Copper surfaces kill microbes that come into contact with them in a matter of hours. A new technique makes the familiar metal even deadlier—by zapping it with lasers.
Bacteria “are becoming more aggressive and resistant to therapeutics; it's the same thing for viruses,” says Rahim Rahimi, a materials engineer at Purdue University and senior author of a paper on the new process, published in April in Advanced Materials Interfaces. “There is a lot of interest in how to create surfaces that actually, on contact with the bacterium or the virus, immediately kill the pathogen” because this “eliminates the spread of that pathogen into the environment.” (The new research focused particularly on bacteria.)
Copper is a good candidate for such surfaces: humans have been taking advantage of its bacteria-slaying properties for at least 8,000 years. People in some Bronze Age civilizations let their drinking water rest in copper vessels to avoid disease, says Michael Schmidt, a microbiologist at the Medical University of South Carolina, who was not involved in the new research. Copper's germ-destroying power, he explains, comes from its ability to conduct electricity. When a microbe touches a metal surface, the substance carries electrons away from the microbe's cellular membrane. This reaction sets off a chemical process that ultimately forces open the organism's pores and destroys it.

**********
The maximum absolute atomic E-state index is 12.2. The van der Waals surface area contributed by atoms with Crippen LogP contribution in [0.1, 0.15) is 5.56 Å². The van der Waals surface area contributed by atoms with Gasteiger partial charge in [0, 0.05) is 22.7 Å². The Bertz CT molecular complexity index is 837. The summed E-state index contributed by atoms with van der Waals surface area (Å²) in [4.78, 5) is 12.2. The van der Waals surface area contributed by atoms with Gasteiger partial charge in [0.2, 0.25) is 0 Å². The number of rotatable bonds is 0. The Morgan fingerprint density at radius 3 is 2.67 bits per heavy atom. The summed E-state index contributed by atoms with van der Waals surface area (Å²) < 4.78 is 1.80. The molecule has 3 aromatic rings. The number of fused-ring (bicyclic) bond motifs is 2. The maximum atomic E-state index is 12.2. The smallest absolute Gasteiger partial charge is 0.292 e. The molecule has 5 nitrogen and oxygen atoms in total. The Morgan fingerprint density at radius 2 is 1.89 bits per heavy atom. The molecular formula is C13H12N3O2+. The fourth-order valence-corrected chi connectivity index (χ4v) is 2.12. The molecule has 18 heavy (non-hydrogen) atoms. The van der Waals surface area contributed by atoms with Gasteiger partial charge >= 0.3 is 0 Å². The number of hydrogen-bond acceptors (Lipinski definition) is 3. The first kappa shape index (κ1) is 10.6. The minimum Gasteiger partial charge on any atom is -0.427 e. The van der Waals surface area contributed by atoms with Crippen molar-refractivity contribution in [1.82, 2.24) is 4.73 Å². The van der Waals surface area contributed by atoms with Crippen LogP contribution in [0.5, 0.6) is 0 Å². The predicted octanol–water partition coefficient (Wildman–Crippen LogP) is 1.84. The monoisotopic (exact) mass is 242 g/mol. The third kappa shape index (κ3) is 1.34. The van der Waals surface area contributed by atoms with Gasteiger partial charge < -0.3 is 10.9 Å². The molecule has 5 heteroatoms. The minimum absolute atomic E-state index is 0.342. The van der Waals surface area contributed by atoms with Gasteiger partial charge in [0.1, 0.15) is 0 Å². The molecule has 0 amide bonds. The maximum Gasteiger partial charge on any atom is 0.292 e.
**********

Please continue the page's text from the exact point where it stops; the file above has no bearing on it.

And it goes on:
To enhance the process, Rahimi's team hit a copper sample with laser light for a few milliseconds, thereby creating nanoscale pores in the flat metal and increasing its surface area. “They've effectively taken a prairie and made Manhattan,” Schmidt says, noting that the added vertical structures “increased the amount of ‘square footage' ... available to kill microbes.” The bumpy surface also made the copper cling more strongly to water—and thus to any bacteria within it.
The researchers tested this newly rugged terrain by placing several bacterial strains, including Escherichia coli and a drug-resistant Staphylococcus aureus strain, on both flat and laser-treated pieces of copper. As soon as the cells hit the textured metal, their membranes began to suffer damage; that surface completely eradicated the bacteria, in some cases much more quickly than the untreated one. The surface killed some microbes immediately on contact and took from 40 minutes to two hours to wipe out a full colony, depending on the species and concentration.
The laser treatment could also work with other metals, including titanium, which is often used for surgical implants, Rahimi says. He points out that all types of metals display some antimicrobial properties, although titanium, which has little conductivity, kills germs much more slowly than highly conductive ones such as copper. Applying the laser technique, he says, “could actually boost up the antimicrobial properties of that targeted metal.”